Eradication of bovine viral diarrhea virus (BVDV) is ongoing in many European countries and is based on removal of persistently infected (PI) cattle. In this context, low-level risks, including alternative reservoirs of infection, may become more important as the number of BVDV-free herds increases. Alternative reservoirs include livestock, such as sheep and goats, as well as wildlife, including deer and rabbits. Due to the extensive nature of the beef industry in Scotland, where an eradication program started in 2010, contact between cattle and alternative reservoir hosts is common. Seroprevalence to BVDV in rabbit populations can be high. In addition, rabbits can be infected with BVDV by natural routes, indicating that they could be a wildlife reservoir of infection. We analyzed the potential risk to livestock from rabbit populations in the UK by two approaches. First, ∼260 serum samples from free-ranging wild rabbits in Scotland and northern England were tested for BVDV-specific antibodies by ELISA. Only three samples exhibited low level BVDV-specific reactivity, suggesting that BVDV infection of rabbits was not frequent. Second, rabbits were challenged with BVDV at day 7 or 12 of pregnancy. This did not lead to any clinical signs in the infected animals or obvious increases in abortion or stillbirth in the infected dams. Samples from the dams, placental material and ∼130 offspring were tested by BVDV-specific RT-PCR and antibody ELISA. Positive PCR results in the placentas and in the tissues and body fluids of rabbits up to 10 days old showed that trans-placental infection of rabbits with BVDV had occurred. Many of the offspring had BVDV-specific antibodies. These data support the view that a wildlife reservoir of BVDV in rabbit poses a small but non-zero risk of re-infection for BVDV-free cattle herds. Rabbits are susceptible to infection with BVDV but only a small proportion of free-living rabbits in the UK appear to have been infected.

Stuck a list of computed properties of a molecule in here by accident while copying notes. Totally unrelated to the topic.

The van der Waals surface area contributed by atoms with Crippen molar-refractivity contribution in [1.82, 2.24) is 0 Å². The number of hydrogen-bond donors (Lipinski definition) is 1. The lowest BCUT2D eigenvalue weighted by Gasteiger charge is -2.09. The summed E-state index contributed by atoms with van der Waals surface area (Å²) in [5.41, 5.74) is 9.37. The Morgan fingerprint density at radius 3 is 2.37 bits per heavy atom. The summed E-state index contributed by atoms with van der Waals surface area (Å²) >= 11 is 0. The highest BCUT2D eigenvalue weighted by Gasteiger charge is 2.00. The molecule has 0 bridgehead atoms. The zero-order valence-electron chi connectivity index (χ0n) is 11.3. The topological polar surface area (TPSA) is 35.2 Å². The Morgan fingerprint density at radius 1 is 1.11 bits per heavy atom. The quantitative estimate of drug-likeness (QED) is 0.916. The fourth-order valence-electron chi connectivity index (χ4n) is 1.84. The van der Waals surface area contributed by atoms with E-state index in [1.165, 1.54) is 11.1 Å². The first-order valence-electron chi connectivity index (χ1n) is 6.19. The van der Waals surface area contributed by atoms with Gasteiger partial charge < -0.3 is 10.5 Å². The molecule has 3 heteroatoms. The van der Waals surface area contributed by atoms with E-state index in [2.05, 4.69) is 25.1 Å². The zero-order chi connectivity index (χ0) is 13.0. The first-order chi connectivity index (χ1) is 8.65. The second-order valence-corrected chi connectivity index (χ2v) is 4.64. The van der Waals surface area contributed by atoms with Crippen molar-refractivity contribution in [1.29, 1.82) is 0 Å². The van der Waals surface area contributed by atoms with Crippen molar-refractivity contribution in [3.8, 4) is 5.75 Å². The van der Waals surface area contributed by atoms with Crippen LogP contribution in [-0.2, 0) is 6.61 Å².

No MeSH data available.


Related in: MedlinePlus